As a sheep farmer, you may be worried about getting rid of lice in sheep. Sheep have thick wool, making it challenging to identify and remove lice on their skin. Below is a blog discussing how to detect and treat lice in your sheep.
How To Detect Lice In Sheep
The obvious effect of lice in sheep is irritation. A sheep with a lice infestation will rub itself against surfaces. In some cases, the sheep could bite its skin to get rid of the lice. As the sheep rubs or bites its body, it damages its wool. Therefore, a sheep with lice infestation will have a rugged fleece. Checking for lice is a straightforward procedure. Simply inspect the sheep's skin in a well-lit area. Assess as many parts as you can to establish the extent of the infestation. Lice spread quite fast among sheep. Therefore, if several sheep have lice, it would be wise to assume that the whole flock is infested.
Lice Treatment In Sheep
You could consider the following interventions to eradicate lice in your flock of sheep. They include:
If your sheep do not have any lice, biosecurity is the easiest way to prevent an infestation. Typically, you should ensure your sheep do not come into contact with other flocks. If it is impossible to avoid this, ask other owners to treat their sheep. This way, you are sure that your flock will not get lice from other sheep.
If you intend to bring new sheep to your flock; you should quarantine them before treating them for lice. Likewise, if you think that some of your sheep have lice, quarantine them immediately before the lice spread to the whole flock.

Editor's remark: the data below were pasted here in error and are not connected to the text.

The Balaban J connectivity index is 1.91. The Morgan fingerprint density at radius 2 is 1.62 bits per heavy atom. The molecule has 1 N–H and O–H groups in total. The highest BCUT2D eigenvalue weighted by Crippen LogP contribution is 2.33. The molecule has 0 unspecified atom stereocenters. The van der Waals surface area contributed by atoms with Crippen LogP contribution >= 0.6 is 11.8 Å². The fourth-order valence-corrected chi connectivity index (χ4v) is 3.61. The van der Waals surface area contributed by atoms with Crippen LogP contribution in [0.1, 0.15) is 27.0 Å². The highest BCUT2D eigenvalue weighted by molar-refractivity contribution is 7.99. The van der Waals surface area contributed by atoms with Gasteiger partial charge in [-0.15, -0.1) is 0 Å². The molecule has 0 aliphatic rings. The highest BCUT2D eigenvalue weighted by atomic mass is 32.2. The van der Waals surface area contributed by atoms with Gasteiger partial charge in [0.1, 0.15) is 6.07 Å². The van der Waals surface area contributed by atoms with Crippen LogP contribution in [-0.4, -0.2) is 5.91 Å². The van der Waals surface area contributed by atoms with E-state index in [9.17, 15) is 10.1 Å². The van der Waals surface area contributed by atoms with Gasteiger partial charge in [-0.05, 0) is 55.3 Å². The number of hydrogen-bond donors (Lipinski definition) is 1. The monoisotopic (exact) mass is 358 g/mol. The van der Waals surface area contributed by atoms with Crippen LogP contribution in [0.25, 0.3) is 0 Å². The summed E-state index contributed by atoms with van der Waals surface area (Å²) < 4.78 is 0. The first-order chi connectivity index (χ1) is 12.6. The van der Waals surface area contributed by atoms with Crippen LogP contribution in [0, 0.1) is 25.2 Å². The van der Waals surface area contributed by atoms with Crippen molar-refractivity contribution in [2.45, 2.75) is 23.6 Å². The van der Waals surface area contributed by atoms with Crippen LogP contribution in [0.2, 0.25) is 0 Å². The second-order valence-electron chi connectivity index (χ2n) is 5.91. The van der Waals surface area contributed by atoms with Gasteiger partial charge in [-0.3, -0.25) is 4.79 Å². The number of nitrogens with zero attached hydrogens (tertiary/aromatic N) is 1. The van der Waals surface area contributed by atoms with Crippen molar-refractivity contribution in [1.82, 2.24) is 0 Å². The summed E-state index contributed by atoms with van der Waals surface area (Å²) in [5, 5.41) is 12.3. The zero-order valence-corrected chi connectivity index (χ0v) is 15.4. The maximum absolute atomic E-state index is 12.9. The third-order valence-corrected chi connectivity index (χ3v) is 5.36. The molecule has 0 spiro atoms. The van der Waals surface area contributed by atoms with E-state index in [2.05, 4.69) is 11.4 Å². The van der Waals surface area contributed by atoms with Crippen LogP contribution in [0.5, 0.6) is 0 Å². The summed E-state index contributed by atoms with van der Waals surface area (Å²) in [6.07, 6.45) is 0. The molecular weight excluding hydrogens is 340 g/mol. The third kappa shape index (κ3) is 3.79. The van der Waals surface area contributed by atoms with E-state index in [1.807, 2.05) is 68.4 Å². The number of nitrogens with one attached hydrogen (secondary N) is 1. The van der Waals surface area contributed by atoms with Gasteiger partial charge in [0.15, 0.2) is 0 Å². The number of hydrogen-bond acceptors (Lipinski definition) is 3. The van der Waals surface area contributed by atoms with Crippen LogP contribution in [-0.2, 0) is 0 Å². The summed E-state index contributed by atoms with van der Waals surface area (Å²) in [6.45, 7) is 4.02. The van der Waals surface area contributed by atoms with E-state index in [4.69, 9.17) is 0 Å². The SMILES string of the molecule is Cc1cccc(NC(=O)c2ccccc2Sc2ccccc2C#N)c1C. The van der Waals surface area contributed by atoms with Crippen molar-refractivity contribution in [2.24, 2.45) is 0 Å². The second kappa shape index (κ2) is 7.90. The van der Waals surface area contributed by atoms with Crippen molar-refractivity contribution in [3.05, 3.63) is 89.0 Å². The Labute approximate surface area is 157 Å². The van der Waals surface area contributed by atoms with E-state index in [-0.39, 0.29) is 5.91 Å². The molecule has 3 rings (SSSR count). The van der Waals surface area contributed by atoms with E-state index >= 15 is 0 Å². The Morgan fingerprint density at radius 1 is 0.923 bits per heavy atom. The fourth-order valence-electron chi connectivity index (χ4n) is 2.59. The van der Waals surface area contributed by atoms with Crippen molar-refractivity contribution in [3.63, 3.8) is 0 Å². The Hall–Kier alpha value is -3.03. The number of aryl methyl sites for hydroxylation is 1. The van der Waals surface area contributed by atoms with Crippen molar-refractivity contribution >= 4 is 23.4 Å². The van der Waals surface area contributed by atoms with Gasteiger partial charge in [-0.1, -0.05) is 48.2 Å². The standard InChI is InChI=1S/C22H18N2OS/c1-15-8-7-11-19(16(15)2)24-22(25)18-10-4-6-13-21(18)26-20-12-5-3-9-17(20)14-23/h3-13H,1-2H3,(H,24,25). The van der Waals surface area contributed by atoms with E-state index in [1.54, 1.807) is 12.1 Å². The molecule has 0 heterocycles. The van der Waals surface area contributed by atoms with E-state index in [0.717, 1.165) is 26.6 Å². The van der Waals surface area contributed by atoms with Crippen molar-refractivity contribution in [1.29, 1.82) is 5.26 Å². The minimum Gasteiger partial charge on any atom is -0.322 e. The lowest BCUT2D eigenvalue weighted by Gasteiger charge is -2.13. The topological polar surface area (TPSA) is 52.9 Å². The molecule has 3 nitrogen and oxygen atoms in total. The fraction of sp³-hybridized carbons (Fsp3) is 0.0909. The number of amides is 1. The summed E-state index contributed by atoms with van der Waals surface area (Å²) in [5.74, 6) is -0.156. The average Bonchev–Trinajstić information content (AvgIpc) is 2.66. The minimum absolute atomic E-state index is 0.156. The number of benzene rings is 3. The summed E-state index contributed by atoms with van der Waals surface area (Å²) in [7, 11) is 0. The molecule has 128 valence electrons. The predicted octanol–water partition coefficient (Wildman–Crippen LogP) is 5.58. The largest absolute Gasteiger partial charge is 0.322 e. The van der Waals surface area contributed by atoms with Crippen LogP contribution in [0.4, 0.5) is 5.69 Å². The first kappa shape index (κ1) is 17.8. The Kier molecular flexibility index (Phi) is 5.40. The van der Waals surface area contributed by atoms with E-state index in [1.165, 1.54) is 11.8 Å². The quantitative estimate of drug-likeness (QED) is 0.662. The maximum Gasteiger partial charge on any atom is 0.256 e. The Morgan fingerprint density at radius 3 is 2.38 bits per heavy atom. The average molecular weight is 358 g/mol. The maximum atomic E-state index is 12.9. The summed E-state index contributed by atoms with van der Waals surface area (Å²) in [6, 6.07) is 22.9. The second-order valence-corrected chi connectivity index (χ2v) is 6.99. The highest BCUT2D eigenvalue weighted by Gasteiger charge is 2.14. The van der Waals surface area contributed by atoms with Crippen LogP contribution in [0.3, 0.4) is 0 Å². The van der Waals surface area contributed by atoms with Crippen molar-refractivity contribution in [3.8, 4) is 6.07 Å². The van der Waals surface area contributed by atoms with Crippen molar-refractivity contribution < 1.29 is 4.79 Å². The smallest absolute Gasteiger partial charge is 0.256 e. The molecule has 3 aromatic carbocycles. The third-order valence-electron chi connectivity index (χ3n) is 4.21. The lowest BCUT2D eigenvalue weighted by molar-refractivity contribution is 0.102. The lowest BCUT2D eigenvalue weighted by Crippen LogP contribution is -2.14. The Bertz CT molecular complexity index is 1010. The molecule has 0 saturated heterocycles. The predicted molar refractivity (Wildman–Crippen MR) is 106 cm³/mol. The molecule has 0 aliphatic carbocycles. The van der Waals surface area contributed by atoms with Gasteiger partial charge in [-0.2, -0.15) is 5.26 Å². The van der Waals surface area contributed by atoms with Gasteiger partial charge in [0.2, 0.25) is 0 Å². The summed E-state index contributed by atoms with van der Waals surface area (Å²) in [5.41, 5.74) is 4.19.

Dipping is probably the most common chemical treatment for sheep. A wide range of chemicals can be used, including pyrethroids, benzoylphenyl urea, magnesium fluorosilicate, or organophosphates. You have to take several precautions when dipping sheep. First, you should avoid dipping sheep with sheering cuts or injuries on their bodies. Moreover, you could avoid feeding the sheep the previous night to prevent fecal contamination during the dip. Finally, the dip should be long enough to ensure the chemical seeps into the wool and skin.
Backline chemicals are an alternative for farmers who do not have a dipping facility. A concentrated chemical dose is applied to the sheep's back. Over time, it diffuses into other parts of the sheep's body. As a rule, you should read the chemical instructions to establish the recommended dose per animal.
For more information about lice treatment for sheep, contact a local professional.